FIG. 7 illustrates an exemplary haptic language communication glove encoding for the phase “HELLO WORLD” using the mapping described above. The sets of dots shown in FIG. 7 correspond to thumb, index, middle, and ring fingers signals (e.g., taps) of the operator, with the thumb signal shown by the lower offset dot 75. The first upper trilogy of dots 72 is understood to correspond to the first column of a Braille character symbology, while the second trilogy of dots 74 is understood to correspond to the second column of the Braille character symbology. By combining adjacent pairs of the trilogy of dots, the entire set of Braille characters shown in FIG. 7 can be recreated. To accommodate the “space” delimiter between words, the thumb dot 75 is designated thereas. In this example, the dark and light dots represent a 1 and 0, respectively, and form the letters “HELLO WORLD.” Other Braille codes can be mapped to character codes, representable, as shown in this example, as ASCII codes.
  • [0034]
    FIG. 8 is a flow diagram showing an exemplary Transmit & Receive protocol. In the transmit module 80, the bTap sensor/algorithm 82 evaluates the occurrence of finger motion and based on whether the finger motion is interpreted as a real tap or non-tap, the transmit module 80 responds accordingly. If the finger motion is determined to be a genuine tap, then the bTap sensor/algorithm 82 forwards a signal to the mapper 84 indicating a tap. The mapper 84 creates the appropriate data package for transmission and associated transmission overhead and resets the bTap sensor/algorithm 82. If the finger motion is determined to be a non-tap occurrence, then the transmit protocol flows back to detect the next finger motion.
  • [0035]
    As an example of the above transmit operation, when a operator is tapping with fingers: Thumb (T), Index (I), Middle (M) and Ring (R)—the bTap sensor/algorithm 82 constantly scans for acceleration/motion and determines if either upper or lower threshold value(s) is crossed. This crossed threshold value(s) indicates the acquisition of a tap. The combinational taps of four fingers over a certain duration of time are encoded to Braille code. The Braille code is then converted to ASCII which can be stored in memory, or sent wirelessly to a compatible haptic language communication glove 10 for reproducing the finger tapping mechanism by the vibrating motors on the finger(s).
  • [0036]
    In the receive module 85, standard ASCII-type is mapped to the Braille-type as finger vibrations. Here, the receive module 85 starts evaluating received input data based on a Receive Message Timer 86. In this example, a 20 ms timer 87 interval is used. At this designated interval, the Rx FIFO is checked for data 88 and the Receive Message Timer 86 is reset. If the designated interval period has not occurred, then the receive protocol loops back to the Receive Message Timer block 86.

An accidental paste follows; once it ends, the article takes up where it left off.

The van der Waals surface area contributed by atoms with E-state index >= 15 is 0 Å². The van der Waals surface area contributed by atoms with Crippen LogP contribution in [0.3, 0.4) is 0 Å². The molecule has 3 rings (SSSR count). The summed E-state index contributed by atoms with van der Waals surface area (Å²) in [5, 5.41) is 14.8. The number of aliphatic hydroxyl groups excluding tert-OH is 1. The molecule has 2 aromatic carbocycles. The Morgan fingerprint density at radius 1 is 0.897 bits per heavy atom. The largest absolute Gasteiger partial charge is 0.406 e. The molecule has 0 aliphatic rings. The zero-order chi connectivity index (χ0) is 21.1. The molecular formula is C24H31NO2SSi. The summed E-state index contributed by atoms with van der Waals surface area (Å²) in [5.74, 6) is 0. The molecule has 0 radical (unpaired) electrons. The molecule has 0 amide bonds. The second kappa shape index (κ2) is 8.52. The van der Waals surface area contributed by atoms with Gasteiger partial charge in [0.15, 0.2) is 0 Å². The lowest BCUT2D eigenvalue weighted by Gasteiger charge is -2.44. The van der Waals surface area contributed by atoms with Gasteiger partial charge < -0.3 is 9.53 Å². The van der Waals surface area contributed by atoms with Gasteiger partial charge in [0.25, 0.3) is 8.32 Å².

• [0037]
    However, if data is found in the Rx FIFO 89, then the data is tested to see if it is input Braille data 90. If the data is found to be of Braille format, then an Acknowledgment is sent to the transmitting entity, and a bASCII flag is set, and the data buffers are updated 91. If the data is not found to be of the Braille format, then it is tested for acknowledgment data 92. If it is determined to be acknowledgment data, then the protocol prepares for the next package/data 93 in the Rx FIFO buffer. In either event, the protocol loops back to the Receive Message Timer block 86. By using the Transmit and Receive protocols described above, full duplex communication between multiple haptic language communication gloves can be obtained.
  • [0038]
    FIG. 9 is a schematic layout of an experimentally tested haptic wireless Braille glove embodiment. In this embodiment, five finger board(s) 95, hand processing board 100, and arm RF transceiver board 110 are illustrated as comprising the principle hardware boards.
  • [0039]
    On each of finger boards 90 there is a printed circuit board (PCB) 92 mounted with a motion sensor 97, such as, for example, an accelerometer, and a vibrate motor 98 a with, as needed, optional motor driver 98 b. The function of the motion sensor 97 is to detect tapping and the function of the vibrate motor 98 a is for replaying the simulated tapping. The motion sensor 97 can be provided by use of a Z-axis accelerometer, providing either digital or analog output. In an experimental embodiment, an ADXL 330 accelerometer was utilized with successful results. The ADXL 330 is a 3-axis +/−3 g accelerometer; however, only the Z-axis mode was found necessary for detecting finger taps. An analog signal 0-3.3V output from ADXL 330 was used as indication of the acceleration of a finger. When the finger tap lightly on an object, a response pulse about 5 ms duration was measured at the Z-axis output. The vibrate motor 98 a used in the experimental embodiment was a Nakimi micro-pager motor, which essentially consisted of a small DC brushless motor with an unbalanced load on its output shaft, so as to cause vibration when turned. It was rated for 1-5 VDC, however, adequate vibration occurred at 3 VDC operation. In the experimental model, a motor driver 98 b was used, comprising a dsPIC33F NPN transistor with an input signal frequency of 20 KHz to control the speed of vibrate motor 98 a. Each of these finger boards 95 is connected to the hand processing board 100 via signal/power line(s) 99, either directly or indirectly.